Princess, I Shrunk the Mario Brothers – The movie Honey, I Shrunk the Kids came out in June 1989. I remember seeing it at the drive-in, which isn’t so much of a thing today. There was a Roger Rabbit short before it. But anyway, this show also started in 1989, so there’s a good chance the writers didn’t see the movie before cranking out the script. Not that it really matters, as the parodies are generally pretty broad. Here, it’s mostly just the sense of people shrinking and having to overcome giant obstacles that are usually tiny, and they could have gotten that from the previews. But the Plumber’s Log number is 1989, presumably in reference to the movie. It starts with the usual suspects as prisoners again. There are a few episodes where they did this, probably to avoid having to actually show the scenario that led to it. This time, they’re at Koopa’s summer castle, flanked by two Mousers. That’s not that weird in an of itself, as there’s often a fuzzy line in terms of which enemies are individuals and which are types. Still, one of them doesn’t appear to ever move, so I suspect it’s an error.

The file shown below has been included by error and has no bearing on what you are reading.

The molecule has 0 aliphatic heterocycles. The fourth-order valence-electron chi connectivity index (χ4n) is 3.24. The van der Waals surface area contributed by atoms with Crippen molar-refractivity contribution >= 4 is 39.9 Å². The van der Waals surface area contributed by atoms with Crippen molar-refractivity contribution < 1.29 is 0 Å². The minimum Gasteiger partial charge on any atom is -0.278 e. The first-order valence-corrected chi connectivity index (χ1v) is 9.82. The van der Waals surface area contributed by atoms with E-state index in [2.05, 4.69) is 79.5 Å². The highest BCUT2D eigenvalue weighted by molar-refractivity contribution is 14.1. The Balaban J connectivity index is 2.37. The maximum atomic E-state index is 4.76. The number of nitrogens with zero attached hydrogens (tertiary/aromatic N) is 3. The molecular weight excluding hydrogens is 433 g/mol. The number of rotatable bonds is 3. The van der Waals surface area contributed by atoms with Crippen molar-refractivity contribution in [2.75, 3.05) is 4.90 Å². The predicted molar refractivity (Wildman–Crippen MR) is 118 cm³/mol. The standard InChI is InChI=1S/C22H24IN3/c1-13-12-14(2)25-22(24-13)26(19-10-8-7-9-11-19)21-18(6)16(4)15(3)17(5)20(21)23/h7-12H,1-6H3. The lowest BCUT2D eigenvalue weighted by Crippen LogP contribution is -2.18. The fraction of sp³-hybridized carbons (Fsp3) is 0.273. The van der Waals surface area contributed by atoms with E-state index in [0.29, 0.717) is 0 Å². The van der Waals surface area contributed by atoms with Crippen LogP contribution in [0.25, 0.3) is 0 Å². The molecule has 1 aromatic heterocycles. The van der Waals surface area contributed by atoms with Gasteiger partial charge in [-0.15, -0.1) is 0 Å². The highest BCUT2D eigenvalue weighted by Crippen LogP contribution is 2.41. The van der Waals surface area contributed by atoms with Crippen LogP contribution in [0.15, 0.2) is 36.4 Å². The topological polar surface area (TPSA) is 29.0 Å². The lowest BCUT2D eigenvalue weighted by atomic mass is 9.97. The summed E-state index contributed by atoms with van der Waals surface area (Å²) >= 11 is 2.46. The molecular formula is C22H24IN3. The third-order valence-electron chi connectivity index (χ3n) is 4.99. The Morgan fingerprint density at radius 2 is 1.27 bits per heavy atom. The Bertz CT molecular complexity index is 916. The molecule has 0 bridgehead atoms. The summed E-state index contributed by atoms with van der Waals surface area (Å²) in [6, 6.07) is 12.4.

Mouser (just one of him now) and some Troopas force their prisoners into a dungeon, and it’s a little confusing because the rodent says, “Move it, move it, move it!” when they’re already inside. Then he adds, “Stay in this dungeon!”, which is rather unnecessary since this has been previously established. A potion drips down on Mouser and the Troopas, shrinking them to tiny size. It turns out the culprit is Waldo the Wizard, from whom Koopa stole the castle.

He’s not much at all like Rick Moranis, instead a friendly old man with a British accent. The prisoners are able to escape the dungeon, but Toad accidentally spills the potion on Mario and Luigi. I think this is the third time Mario shrinks in this show, the other two being in the steam cabinet and when he ate Shrinking Sukiyaki. Growing and shrinking are pretty typical in Mario media. Koopa ties the Princess, Toad, and Waldo to lawn chairs, and the wizard can’t use his magic without moving his hands, so they’re basically helpless. The bad guys are really going for the summer vacation theme this time, with Troopas wearing Hawaiian shirts and playing croquet, and Koopa grilling burgers for them, which is nice of him.

He also uses a sausage lasso at one point. The king chases the tiny brothers around, and they hide in a drainpipe where they encounter some beetles. No, not Buzzy Beetles, which never appear in the series for some reason, but insects drawn as caricatures of the Beatles.